TURMOIL ON THE MOUNTAIN Larry Perkins/Russell Ingall Claim Victory After Huge Drive From Last Place Brief Report: Tooheys 1000 Endurance Classic for 5.0 litre V8 Touring Cars Mount Panorama, Bathurst NSW Australia. Sunday October 1...
TURMOIL ON THE MOUNTAIN
Larry Perkins/Russell Ingall Claim Victory After Huge Drive From Last Place
Brief Report: Tooheys 1000 Endurance Classic for 5.0 litre V8 Touring Cars Mount Panorama, Bathurst NSW Australia. Sunday October 1 1995 Start: 1000 local time.
Nearly 45,000 people were on hand to witness one of the most enthralling Bathurst events for many years.
One of the world's most gruelling Touring Car races, the Bathurst enduro has seen the world's best humbled by the treacherous 6.213 km mountain road circuit where average speeds often clock over 170kph.
Young lions, Lowndes and Murphy put the No.2 Holden factory car on pole position with a scorching 2' 11.55, nudging out veteran mountain man, Larry Perkins in his own Castrol Holden Commodore.
A disappointing grid of just over 30 cars raised many criticisms over the exclusive V8 formula that allows only Holden (GM) and Ford vehicles. 1995 was the first time in the race's 30+ year history that smaller capacity cars have been omitted.
Motorcycle hero, Wayne Gardner, was quickest off the start, coming from behind to lead at the first corner. Larry Perkins was forced to pit on lap one after a puncture, placing him at the rear of the field, over a lap behind. Two cars failed on the grid and had to be removed by winch.
The attrition rate was over 50% as the highly fancied and privateer alike fell by the wayside in what has become a long-distance sprint race. Both factory Holdens were out early with engine maladies. Jim Richards and Mark Skaife (Winfield Holden Commodore), both previous winners, also were forced to retire. Accidents claimed more, fortunately all without injury.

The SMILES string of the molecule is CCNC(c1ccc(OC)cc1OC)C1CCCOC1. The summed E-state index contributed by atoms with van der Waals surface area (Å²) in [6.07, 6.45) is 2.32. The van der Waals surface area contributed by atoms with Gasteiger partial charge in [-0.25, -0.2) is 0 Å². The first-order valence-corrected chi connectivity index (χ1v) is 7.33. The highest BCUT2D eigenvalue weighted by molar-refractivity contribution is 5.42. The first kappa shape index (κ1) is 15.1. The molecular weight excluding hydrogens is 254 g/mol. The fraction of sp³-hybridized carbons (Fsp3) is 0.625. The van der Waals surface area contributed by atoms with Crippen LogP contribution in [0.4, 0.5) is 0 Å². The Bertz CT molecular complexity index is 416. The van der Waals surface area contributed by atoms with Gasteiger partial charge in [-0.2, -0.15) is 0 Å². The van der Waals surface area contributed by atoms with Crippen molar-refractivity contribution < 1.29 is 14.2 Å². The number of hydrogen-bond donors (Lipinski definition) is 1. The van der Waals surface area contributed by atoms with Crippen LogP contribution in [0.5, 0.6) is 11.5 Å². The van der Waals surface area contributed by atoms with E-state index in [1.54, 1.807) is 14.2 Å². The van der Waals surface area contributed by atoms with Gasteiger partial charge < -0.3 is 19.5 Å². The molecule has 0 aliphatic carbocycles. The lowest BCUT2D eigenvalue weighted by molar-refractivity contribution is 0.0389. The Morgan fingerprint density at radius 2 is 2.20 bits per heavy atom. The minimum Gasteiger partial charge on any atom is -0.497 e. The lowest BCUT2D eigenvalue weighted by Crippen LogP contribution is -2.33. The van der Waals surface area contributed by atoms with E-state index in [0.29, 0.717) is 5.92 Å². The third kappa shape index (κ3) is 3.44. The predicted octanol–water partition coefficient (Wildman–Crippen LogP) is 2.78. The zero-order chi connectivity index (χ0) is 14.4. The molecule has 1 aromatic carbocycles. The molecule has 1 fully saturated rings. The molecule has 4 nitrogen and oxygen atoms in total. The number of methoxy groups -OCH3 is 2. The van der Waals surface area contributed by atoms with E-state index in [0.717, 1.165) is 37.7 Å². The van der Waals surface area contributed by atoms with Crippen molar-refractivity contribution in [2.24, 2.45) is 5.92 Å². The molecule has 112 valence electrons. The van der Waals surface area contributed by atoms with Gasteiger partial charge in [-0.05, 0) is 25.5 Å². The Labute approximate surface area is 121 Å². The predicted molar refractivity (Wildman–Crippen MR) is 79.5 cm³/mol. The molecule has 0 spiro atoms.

After several pace car laps under yellow bunched the field up, much to Perkins's delight, the sprint to the flag had the country on the edge of their seats. Glenn Seton (Peter Jackson Ford Falcon) inherited the lead after a controversial clash with race-leader and newly crowned Touring Car champion, John Bowe (Shell Ford Falcon). A frustrated Dick Johnson (Shell lead driver) blamed Seton and took a rough hand to a hapless photographer when the car came in for what turned out to be lengthy repairs.
Perkins and Ingall had driven up a storm to be back to third place just ten laps from the end. Seton stormed off in the Ford and looked comfortable, several seconds ahead of the following pack, led by NASCAR champion Brad Jones in the No.2 Coca Cola Commodore. Perkins fought past Jones, who appeared to have a minor problem, bringing the crowd to a frenzy. Seton was holding his buffer just eight laps from the end when a serious misfire struck his Ford, letting Perkins past. The car finally coming to a halt half way up the steep climb to the top. Seton, always a top and much fancied runner, has never won the Bathurst event. Just turned 30, driving car 30, 30 years after his father won in a Ford, Seton had been offered a $30,000 bonus if he won. His in-car camera turned to him and the quiet young man could barely talk through tears. His pit crew, to a man, stood in disbelief, jaws agape, eyes glazed, numbed in despair.
Perkins, now in the lead, had the crowd in a frenzy. Just Alan Jones in Seton's No.2 car was left to challenge Perkins, but the crowd favourite was six seconds ahead at the final flag.
Third was Wayne Gardner and Neil Crompton in the No.1 Coca Cola Commodore. Fourth; Anders Olofsson (SWE) and young Steven Richards ( No.2 Winfield Commodore). Brad Jones, with UK veteran Win Percy soldiered on for fifth. Top five finishers on the same lap! British Touring Car Champion, John Cleland, was first privateer home with co-driver Tony Scott's Pinnacle Commodore in sixth - three laps behind.
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************************************* Rod Eime - Motorsport Photojournalist http://www.ozemail.com.au/~rodeime *************************************